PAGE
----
The Rapidian

New EMT course offered at the School of Health, Science & Technology

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GRPS Partners with Life EMS Ambulance and Spectrum Health to Offer Emergency Medical Technician Course at HST
Mark Meijer, President of Life EMS Ambulance speaks at press conference to announce new EMT course offering.

Mark Meijer, President of Life EMS Ambulance speaks at press conference to announce new EMT course offering. /GRPS

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GRPS recently announced a partnership with Life EMS Ambulance and Spectrum Health designed to offer an Emergency Medical Technician (EMT) course to high school seniors beginning this fall at the School of Health, Science and Technology.

Graduates of the two-semester course will be eligible to become fully state licensed EMTs, which is often a springboard to a high-demand paramedic career or other areas of healthcare. The cost of the 270-hour course, which includes student uniforms and textbooks, is being funded by a $30,000 grant from Spectrum Health.

“This is an exciting collaboration that will bolster our health science offerings and our school-to-work pathways of learning,” said Dr. Bernard Taylor, GRPS superintendent. “When the first students graduate from the program in 2012, up to 30 high school seniors will be fully certified EMTs, ready to begin a rewarding career in pre-hospital care. We hope those graduates choose to provide that expert care right here in our community.”

The course will be taught by an instructor from Life EMS Ambulance’s Education Centre, and a GRPS staff. Students will receive instruction in the Health Career lab located within the School of Health, Science and Technology, a new Center of Innovation located on the Central High campus, and will have access to hands-on clinical training with Life EMS Ambulance and area hospitals.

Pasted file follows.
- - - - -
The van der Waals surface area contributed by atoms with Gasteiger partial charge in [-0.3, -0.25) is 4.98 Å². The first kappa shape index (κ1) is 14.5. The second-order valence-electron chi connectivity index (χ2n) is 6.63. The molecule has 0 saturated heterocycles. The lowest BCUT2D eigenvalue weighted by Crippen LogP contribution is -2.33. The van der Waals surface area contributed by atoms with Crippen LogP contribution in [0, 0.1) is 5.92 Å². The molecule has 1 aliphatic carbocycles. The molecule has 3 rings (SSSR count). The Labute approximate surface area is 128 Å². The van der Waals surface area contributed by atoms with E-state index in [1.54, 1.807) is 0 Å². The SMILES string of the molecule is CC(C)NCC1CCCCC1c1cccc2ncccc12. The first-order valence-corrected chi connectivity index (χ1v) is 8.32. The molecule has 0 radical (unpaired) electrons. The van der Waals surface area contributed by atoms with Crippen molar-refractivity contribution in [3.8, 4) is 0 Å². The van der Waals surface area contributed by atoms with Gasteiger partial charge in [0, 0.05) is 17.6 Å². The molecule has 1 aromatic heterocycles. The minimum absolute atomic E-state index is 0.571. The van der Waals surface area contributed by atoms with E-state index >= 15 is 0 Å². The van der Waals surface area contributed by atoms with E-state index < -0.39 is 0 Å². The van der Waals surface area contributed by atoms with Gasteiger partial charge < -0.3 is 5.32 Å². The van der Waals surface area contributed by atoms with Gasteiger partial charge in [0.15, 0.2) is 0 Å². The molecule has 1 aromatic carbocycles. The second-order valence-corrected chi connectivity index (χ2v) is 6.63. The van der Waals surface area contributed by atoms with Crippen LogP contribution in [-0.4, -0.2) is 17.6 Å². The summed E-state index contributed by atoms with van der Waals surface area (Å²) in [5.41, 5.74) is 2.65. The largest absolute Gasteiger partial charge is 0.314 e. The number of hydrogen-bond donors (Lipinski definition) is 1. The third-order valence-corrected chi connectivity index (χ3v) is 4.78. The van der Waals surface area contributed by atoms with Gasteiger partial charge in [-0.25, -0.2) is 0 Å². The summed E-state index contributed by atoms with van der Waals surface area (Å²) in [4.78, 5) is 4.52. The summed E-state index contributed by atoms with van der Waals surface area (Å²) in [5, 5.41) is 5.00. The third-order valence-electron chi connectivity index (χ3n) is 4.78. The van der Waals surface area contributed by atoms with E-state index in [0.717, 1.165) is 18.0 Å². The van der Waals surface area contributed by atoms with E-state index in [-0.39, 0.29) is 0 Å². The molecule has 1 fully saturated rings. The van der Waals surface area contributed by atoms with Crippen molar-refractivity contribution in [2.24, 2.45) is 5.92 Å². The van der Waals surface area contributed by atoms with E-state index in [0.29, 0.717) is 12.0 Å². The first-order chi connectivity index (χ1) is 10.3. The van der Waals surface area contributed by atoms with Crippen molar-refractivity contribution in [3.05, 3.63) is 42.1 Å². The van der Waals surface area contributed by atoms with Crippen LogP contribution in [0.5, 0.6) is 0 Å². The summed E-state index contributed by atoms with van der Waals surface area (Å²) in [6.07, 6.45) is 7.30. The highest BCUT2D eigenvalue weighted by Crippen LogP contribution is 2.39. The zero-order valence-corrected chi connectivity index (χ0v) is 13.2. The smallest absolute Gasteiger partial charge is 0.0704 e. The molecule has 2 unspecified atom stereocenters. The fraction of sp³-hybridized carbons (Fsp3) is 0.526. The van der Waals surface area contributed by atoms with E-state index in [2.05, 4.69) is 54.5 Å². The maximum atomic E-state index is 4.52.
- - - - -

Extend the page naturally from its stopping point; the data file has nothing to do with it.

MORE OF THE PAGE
“Any time we can help strengthen the talent base of our community, we heighten the quality of life and development of the region,” said Mark Meijer, president of Life EMS Ambulance. Meijer is a graduate of Creston High School and began exploring a medic career during his senior year of high school working for a local ambulance company. A few years later Meijer founded Life.

The program is modeled after a similar partnership with Grandville High School, an innovative collaboration spanning more than a ten years.

“This is a win-win for students and the community,” said Shawn Ulreich, MSN, RN, chief nursing executive and vice president of patient care services for Spectrum Health Hospital Group. “We believe it’s a wonderful model of community collaboration. EMTs are a vital part of the health care system. We are proud to be part of this important initiative.”

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